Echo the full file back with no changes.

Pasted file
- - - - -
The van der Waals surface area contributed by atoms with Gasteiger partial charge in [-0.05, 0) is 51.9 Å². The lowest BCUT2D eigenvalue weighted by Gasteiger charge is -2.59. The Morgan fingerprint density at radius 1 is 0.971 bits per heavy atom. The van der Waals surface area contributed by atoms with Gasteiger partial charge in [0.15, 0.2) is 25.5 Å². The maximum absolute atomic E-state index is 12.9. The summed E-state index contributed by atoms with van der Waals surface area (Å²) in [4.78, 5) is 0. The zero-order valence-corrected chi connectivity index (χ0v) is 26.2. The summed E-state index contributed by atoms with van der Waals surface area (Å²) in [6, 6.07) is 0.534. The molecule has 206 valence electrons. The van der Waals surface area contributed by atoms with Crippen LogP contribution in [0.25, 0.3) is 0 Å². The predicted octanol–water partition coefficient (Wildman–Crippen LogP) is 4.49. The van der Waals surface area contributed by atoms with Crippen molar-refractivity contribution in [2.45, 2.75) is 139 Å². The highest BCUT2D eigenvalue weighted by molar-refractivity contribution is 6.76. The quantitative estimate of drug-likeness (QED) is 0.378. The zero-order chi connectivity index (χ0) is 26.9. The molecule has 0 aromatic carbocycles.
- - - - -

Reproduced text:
The van der Waals surface area contributed by atoms with Gasteiger partial charge in [-0.05, 0) is 51.9 Å². The lowest BCUT2D eigenvalue weighted by Gasteiger charge is -2.59. The Morgan fingerprint density at radius 1 is 0.971 bits per heavy atom. The van der Waals surface area contributed by atoms with Gasteiger partial charge in [0.15, 0.2) is 25.5 Å². The maximum absolute atomic E-state index is 12.9. The summed E-state index contributed by atoms with van der Waals surface area (Å²) in [4.78, 5) is 0. The zero-order valence-corrected chi connectivity index (χ0v) is 26.2. The summed E-state index contributed by atoms with van der Waals surface area (Å²) in [6, 6.07) is 0.534. The molecule has 206 valence electrons. The van der Waals surface area contributed by atoms with Crippen LogP contribution in [0.25, 0.3) is 0 Å². The predicted octanol–water partition coefficient (Wildman–Crippen LogP) is 4.49. The van der Waals surface area contributed by atoms with Crippen molar-refractivity contribution in [2.45, 2.75) is 139 Å². The highest BCUT2D eigenvalue weighted by molar-refractivity contribution is 6.76. The quantitative estimate of drug-likeness (QED) is 0.378. The zero-order chi connectivity index (χ0) is 26.9. The molecule has 0 aromatic carbocycles.